Robotaxis are not experimental test vehicles and this is no longer a drill. Many of San Francisco’s driverless ghost cars are commercial robotaxis, which compete directly with cabs, Uber and Lyft, as well as public transport. Although they make up a small portion, they are indeed an integral part of the city’s transportation system. Furthermore, Cruise and Waymo, the companies responsible for their operation, seem prepared to further extend their services in San Francisco, Austin, Phoenix, and potentially even Los Angeles in the upcoming months.
As researcher Benjamin Schneider denounced in the Technology review last July, there is a lack of urgency in the public discourse on robotaxis. He believes that most people, including many public decision-makers, are not aware of how fast this industry is advancing and how serious the short-term labour and transportation/safety impacts may be.
Designated agencies, such as the California Public Utilities Commission, make very important decisions about robotaxis in relative obscurity. Legal frameworks remain woefully inadequate: cities have no regulatory authority over the robotaxis that ply their streets, and the police cannot legally report them for infractions related to their movement.
Unfortunately, there is no government-approved standard framework for assessing the safety of autonomous vehicles. Cruise’s driverless vehicles, in particular, have demonstrated a concerning habit of unexpectedly coming to a halt in the middle of the road, causing significant traffic disruptions that last for prolonged periods. San Francisco police officials have documented at least 92 such incidents in just six months, including three that disrupted emergency services.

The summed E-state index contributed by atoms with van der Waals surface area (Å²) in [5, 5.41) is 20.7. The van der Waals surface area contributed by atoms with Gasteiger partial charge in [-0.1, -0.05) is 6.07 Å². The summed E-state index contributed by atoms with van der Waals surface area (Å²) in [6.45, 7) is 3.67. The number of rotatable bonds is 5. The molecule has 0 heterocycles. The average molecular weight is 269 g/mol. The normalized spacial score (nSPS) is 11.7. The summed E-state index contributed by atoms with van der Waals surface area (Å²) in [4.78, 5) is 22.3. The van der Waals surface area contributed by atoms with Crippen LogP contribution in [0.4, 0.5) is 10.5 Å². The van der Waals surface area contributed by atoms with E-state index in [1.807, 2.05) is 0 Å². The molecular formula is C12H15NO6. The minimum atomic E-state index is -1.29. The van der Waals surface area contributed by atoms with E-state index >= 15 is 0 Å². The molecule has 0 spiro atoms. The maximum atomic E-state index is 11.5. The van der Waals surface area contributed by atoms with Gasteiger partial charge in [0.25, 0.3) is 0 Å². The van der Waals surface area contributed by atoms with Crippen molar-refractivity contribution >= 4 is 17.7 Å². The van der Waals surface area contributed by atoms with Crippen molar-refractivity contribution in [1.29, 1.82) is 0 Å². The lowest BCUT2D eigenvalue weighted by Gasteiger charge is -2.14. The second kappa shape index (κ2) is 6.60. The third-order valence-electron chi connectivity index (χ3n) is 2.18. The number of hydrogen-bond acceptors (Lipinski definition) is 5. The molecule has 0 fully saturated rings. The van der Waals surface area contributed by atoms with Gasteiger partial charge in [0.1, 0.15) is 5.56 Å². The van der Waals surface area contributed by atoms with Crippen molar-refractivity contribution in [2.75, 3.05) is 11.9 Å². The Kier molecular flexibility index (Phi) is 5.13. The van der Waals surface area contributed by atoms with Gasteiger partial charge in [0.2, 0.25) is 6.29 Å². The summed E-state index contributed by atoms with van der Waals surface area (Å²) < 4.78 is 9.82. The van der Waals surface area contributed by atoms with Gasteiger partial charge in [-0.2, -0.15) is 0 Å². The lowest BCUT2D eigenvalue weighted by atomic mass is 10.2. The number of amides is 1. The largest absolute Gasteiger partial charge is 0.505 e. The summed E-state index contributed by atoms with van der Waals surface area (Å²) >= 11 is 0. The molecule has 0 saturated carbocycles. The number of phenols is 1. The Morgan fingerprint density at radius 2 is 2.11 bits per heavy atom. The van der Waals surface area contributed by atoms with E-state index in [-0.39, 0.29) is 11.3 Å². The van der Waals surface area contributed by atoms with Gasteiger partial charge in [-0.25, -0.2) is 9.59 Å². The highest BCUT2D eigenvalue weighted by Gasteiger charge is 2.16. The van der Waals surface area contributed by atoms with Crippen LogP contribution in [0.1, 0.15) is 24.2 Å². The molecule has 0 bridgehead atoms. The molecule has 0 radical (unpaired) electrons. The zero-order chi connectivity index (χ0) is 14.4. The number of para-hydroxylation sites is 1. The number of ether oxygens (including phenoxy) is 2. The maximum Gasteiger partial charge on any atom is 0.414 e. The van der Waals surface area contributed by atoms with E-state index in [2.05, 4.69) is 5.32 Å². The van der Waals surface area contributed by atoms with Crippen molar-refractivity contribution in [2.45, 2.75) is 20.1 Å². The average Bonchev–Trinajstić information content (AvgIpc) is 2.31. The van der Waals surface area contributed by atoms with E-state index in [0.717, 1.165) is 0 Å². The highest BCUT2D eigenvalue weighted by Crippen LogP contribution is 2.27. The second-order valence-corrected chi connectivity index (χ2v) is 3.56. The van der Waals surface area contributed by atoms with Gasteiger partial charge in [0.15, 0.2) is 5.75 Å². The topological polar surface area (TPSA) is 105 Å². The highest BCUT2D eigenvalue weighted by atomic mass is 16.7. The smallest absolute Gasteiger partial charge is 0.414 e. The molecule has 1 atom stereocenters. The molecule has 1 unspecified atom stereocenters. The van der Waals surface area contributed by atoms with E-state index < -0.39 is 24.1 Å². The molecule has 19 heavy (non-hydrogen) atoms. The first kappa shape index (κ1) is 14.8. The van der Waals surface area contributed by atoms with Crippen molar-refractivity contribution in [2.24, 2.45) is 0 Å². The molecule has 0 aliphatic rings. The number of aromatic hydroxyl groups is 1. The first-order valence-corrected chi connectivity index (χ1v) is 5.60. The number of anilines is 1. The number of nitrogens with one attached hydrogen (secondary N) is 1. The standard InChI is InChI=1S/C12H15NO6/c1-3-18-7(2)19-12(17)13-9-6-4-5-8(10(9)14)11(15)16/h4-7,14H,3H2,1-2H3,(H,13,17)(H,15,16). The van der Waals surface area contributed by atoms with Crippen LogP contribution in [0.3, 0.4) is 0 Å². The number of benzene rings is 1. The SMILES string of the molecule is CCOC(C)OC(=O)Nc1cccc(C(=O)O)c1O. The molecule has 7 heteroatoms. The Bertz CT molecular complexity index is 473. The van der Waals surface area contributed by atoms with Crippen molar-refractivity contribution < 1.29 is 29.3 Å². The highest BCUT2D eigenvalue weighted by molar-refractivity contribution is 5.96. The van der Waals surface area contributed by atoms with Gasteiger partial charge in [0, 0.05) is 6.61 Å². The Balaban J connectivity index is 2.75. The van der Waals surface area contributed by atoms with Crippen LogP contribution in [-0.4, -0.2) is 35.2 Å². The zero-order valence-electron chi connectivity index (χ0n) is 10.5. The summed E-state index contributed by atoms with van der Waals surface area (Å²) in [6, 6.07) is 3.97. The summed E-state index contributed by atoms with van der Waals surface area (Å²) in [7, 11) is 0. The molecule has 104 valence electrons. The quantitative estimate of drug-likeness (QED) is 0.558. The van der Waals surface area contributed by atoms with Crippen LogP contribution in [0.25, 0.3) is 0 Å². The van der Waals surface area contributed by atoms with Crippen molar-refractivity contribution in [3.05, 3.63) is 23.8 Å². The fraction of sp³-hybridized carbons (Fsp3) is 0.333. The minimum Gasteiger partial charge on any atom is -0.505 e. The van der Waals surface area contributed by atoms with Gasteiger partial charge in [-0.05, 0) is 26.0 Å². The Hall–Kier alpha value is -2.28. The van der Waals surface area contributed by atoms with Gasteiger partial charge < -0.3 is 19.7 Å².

While these crucial stories hold significance, they overshadow the overall trend, which has been consistently favouring the growth of the robotaxi industry. During the recent years, Cruise and Waymo have successfully overcome significant regulatory challenges, ventured into new markets, and accomplished over a million uneventful, fully driverless miles in prominent American cities.
Robotaxis are operationally quite different from personally owned autonomous vehicles and are in a much better position for commercial deployment. These vehicles can be deployed in a tightly restricted region where they have undergone extensive training. The company responsible for their design can closely monitor their usage, and they can be promptly taken off the road in cases of adverse weather conditions or any other problems.
The very fact that these vehicles are programmed to adhere to traffic laws and speed limits inherently makes them seem like safer drivers compared to a significant portion of human drivers on the road.
The readiness of robotaxis for substantial deployment and the criteria to determine their readiness are still unknown and await further observation. But barring a significant change in momentum, such as an economic shock or horrible tragedy, robotaxis are positioned to continue their expansion. This is enough to warrant a broader discussion on how cities and society will change in the immediate future.
Cruise and Waymo are close to being authorized to offer all-day commercial robotaxi service in virtually all of San Francisco. This could immediately have a considerable economic impact on cab drivers in the city. The same is true for all the other cities where Cruise and Waymo are setting up shop. The prospect of automating professional drivers is no longer theoretical. This is a very real possibility for the near future.
As technology accelerates, public policy must accelerate along with it. But to keep up, citizens must have a clear vision of how fast the future might come.